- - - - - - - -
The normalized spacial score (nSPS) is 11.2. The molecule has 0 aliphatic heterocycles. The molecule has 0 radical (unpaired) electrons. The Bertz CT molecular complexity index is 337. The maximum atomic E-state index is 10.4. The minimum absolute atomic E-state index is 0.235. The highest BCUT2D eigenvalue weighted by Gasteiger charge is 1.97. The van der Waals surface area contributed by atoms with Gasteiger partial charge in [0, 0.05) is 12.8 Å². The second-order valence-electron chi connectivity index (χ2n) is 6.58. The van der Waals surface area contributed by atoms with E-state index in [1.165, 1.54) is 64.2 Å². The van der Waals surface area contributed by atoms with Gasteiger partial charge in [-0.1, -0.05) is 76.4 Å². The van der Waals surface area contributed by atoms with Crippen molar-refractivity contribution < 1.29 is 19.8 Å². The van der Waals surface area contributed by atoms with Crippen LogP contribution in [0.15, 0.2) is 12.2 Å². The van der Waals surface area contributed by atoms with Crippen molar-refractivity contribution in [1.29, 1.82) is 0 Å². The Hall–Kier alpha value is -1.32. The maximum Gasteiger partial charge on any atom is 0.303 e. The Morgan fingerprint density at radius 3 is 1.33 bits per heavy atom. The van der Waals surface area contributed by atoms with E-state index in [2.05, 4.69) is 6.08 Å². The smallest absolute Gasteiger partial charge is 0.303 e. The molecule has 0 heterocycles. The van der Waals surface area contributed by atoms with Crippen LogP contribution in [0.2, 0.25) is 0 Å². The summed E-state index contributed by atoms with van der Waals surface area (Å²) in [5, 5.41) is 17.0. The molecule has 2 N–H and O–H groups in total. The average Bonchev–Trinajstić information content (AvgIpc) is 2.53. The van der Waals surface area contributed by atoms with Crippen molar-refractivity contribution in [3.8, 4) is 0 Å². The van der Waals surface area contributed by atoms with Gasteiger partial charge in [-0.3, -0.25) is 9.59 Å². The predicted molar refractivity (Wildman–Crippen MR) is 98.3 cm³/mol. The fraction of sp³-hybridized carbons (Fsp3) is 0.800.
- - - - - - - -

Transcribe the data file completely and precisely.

The normalized spacial score (nSPS) is 11.2. The molecule has 0 aliphatic heterocycles. The molecule has 0 radical (unpaired) electrons. The Bertz CT molecular complexity index is 337. The maximum atomic E-state index is 10.4. The minimum absolute atomic E-state index is 0.235. The highest BCUT2D eigenvalue weighted by Gasteiger charge is 1.97. The van der Waals surface area contributed by atoms with Gasteiger partial charge in [0, 0.05) is 12.8 Å². The second-order valence-electron chi connectivity index (χ2n) is 6.58. The van der Waals surface area contributed by atoms with E-state index in [1.165, 1.54) is 64.2 Å². The van der Waals surface area contributed by atoms with Gasteiger partial charge in [-0.1, -0.05) is 76.4 Å². The van der Waals surface area contributed by atoms with Crippen molar-refractivity contribution < 1.29 is 19.8 Å². The van der Waals surface area contributed by atoms with Crippen LogP contribution in [0.15, 0.2) is 12.2 Å². The van der Waals surface area contributed by atoms with Crippen molar-refractivity contribution in [1.29, 1.82) is 0 Å². The Hall–Kier alpha value is -1.32. The maximum Gasteiger partial charge on any atom is 0.303 e. The Morgan fingerprint density at radius 3 is 1.33 bits per heavy atom. The van der Waals surface area contributed by atoms with E-state index in [2.05, 4.69) is 6.08 Å². The smallest absolute Gasteiger partial charge is 0.303 e. The molecule has 0 heterocycles. The van der Waals surface area contributed by atoms with Crippen LogP contribution in [0.2, 0.25) is 0 Å². The summed E-state index contributed by atoms with van der Waals surface area (Å²) in [5, 5.41) is 17.0. The molecule has 2 N–H and O–H groups in total. The average Bonchev–Trinajstić information content (AvgIpc) is 2.53. The van der Waals surface area contributed by atoms with Crippen molar-refractivity contribution in [3.8, 4) is 0 Å². The van der Waals surface area contributed by atoms with Gasteiger partial charge in [-0.3, -0.25) is 9.59 Å². The predicted molar refractivity (Wildman–Crippen MR) is 98.3 cm³/mol. The fraction of sp³-hybridized carbons (Fsp3) is 0.800.